I learned an important lesson in this experience—one that influenced all of the investor decisions we’ve made since then. There is a vast spectrum of investors. Professional investors are extremely aware of the fact that they will be successful only if everyone else is successful. Great investors have unique relationships with founders, and they are dedicated to growing the company the right way. Mediocre and bad investors work around founders, and the company ends in disaster. The problem is, early on many startups have few options, and they have to deal with amateur investors who are shortsighted and concerned only with optimizing their own position.
As so many startup founders know, it’s really hard saying no to money, but sometimes it’s the right thing to do. Taking money comes with a price, and it can take you in directions that aren’t always healthy. We dodged a bullet by saying no to that money, though it wasn’t an easy decision. We had no cash, we were back where we started, but we didn’t look back. Rejecting the offer carried the same relief you feel when you break off a bad relationship. We were free and ready to move on. Poor, but happy.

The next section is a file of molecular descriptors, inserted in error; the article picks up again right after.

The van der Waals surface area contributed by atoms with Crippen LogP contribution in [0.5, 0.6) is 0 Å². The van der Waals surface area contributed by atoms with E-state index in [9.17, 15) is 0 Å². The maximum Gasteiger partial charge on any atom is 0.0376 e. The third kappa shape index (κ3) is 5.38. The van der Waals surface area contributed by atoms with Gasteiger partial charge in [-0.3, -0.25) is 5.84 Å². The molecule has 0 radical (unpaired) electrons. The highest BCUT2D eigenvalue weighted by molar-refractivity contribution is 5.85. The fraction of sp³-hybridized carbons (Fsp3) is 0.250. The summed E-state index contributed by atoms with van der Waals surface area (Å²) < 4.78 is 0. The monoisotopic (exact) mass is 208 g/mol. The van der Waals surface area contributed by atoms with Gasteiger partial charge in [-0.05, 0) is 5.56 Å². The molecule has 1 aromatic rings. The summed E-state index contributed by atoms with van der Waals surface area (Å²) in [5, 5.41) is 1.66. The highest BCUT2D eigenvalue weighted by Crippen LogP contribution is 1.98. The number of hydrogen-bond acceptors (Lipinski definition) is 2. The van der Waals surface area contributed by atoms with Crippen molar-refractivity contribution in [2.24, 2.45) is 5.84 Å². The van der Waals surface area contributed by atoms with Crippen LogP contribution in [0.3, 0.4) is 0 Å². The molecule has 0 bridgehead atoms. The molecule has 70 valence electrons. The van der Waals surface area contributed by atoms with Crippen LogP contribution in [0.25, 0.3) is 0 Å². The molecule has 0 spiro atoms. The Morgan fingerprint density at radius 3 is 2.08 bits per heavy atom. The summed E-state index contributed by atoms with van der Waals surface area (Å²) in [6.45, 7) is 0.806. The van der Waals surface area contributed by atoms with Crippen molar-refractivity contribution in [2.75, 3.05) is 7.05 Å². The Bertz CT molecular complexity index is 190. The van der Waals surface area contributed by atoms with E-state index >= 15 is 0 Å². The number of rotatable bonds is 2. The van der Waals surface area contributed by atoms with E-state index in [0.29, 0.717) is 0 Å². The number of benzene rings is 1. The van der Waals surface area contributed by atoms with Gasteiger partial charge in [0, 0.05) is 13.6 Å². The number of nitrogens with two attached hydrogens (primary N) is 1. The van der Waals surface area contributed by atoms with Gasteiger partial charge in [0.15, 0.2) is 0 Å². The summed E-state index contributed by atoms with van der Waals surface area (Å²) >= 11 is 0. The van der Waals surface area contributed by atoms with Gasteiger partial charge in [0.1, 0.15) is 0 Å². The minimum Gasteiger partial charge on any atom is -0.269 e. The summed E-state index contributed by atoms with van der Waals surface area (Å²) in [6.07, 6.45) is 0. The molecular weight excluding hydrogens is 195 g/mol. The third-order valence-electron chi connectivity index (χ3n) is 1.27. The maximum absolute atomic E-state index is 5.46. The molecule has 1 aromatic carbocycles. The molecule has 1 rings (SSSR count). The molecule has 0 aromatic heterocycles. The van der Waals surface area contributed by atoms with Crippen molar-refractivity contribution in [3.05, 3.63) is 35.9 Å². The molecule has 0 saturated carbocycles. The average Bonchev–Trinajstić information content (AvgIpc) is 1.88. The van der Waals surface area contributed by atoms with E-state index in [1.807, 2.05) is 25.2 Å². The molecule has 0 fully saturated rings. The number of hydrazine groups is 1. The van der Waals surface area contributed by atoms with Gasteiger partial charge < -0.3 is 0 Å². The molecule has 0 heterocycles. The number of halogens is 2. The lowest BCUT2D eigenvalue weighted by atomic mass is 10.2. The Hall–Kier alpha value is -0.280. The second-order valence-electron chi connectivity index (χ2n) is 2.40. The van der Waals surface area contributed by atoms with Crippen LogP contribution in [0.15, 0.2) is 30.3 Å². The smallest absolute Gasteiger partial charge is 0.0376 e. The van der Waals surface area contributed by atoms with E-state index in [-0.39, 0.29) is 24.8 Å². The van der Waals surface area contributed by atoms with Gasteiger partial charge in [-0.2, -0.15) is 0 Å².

Editor’s Note: Excerpted with permission of the publisher, Wiley, from Startupland: How Three Guys Risked Everything to Turn an Idea into a Global Business by Mikkel Svane with Carlye Adler. Svane is founder, chairman, and CEO of Zendesk, Inc., a global customer service software company. Adler is an award-winning journalist and coauthor of several bestselling books. Copyright (c) 2015 by Zendesk, Inc. All rights reserved. Startupland is available at all bookstores and online booksellers.